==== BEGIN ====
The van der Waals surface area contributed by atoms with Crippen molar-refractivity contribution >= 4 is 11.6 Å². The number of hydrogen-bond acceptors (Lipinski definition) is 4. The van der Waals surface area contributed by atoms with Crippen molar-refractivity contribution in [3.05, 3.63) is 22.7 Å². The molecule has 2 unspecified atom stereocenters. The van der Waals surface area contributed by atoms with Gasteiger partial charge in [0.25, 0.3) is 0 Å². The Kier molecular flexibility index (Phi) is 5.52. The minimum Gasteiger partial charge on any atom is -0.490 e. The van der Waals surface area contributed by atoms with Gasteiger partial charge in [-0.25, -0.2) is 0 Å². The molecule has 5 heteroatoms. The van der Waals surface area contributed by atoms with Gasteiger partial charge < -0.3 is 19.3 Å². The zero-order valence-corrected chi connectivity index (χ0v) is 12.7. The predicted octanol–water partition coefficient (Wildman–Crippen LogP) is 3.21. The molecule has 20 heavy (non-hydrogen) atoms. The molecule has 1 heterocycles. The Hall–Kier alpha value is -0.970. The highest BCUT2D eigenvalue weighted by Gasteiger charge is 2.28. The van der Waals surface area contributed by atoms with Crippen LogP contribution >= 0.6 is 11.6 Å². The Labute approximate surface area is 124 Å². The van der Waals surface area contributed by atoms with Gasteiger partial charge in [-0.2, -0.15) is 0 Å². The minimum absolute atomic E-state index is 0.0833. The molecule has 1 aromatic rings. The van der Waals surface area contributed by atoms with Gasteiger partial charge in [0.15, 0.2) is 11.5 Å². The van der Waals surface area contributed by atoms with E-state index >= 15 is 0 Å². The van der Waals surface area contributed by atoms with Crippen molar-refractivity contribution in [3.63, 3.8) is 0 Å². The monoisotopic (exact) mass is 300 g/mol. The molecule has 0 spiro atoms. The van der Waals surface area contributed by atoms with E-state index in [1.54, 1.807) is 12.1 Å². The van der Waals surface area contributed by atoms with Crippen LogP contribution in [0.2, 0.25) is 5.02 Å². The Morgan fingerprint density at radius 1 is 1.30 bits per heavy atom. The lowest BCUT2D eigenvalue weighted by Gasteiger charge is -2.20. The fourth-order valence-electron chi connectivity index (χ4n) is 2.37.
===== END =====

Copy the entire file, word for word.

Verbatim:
The van der Waals surface area contributed by atoms with Crippen molar-refractivity contribution >= 4 is 11.6 Å². The number of hydrogen-bond acceptors (Lipinski definition) is 4. The van der Waals surface area contributed by atoms with Crippen molar-refractivity contribution in [3.05, 3.63) is 22.7 Å². The molecule has 2 unspecified atom stereocenters. The van der Waals surface area contributed by atoms with Gasteiger partial charge in [0.25, 0.3) is 0 Å². The Kier molecular flexibility index (Phi) is 5.52. The minimum Gasteiger partial charge on any atom is -0.490 e. The van der Waals surface area contributed by atoms with Gasteiger partial charge in [-0.25, -0.2) is 0 Å². The molecule has 5 heteroatoms. The van der Waals surface area contributed by atoms with Gasteiger partial charge < -0.3 is 19.3 Å². The zero-order valence-corrected chi connectivity index (χ0v) is 12.7. The predicted octanol–water partition coefficient (Wildman–Crippen LogP) is 3.21. The molecule has 20 heavy (non-hydrogen) atoms. The molecule has 1 heterocycles. The Hall–Kier alpha value is -0.970. The highest BCUT2D eigenvalue weighted by Gasteiger charge is 2.28. The van der Waals surface area contributed by atoms with Crippen LogP contribution >= 0.6 is 11.6 Å². The Labute approximate surface area is 124 Å². The van der Waals surface area contributed by atoms with Gasteiger partial charge in [-0.2, -0.15) is 0 Å². The minimum absolute atomic E-state index is 0.0833. The molecule has 1 aromatic rings. The van der Waals surface area contributed by atoms with Gasteiger partial charge in [0.15, 0.2) is 11.5 Å². The van der Waals surface area contributed by atoms with E-state index >= 15 is 0 Å². The van der Waals surface area contributed by atoms with Crippen molar-refractivity contribution in [3.63, 3.8) is 0 Å². The monoisotopic (exact) mass is 300 g/mol. The molecule has 0 spiro atoms. The van der Waals surface area contributed by atoms with E-state index in [1.54, 1.807) is 12.1 Å². The van der Waals surface area contributed by atoms with Crippen LogP contribution in [0.2, 0.25) is 5.02 Å². The Morgan fingerprint density at radius 1 is 1.30 bits per heavy atom. The lowest BCUT2D eigenvalue weighted by Gasteiger charge is -2.20. The fourth-order valence-electron chi connectivity index (χ4n) is 2.37.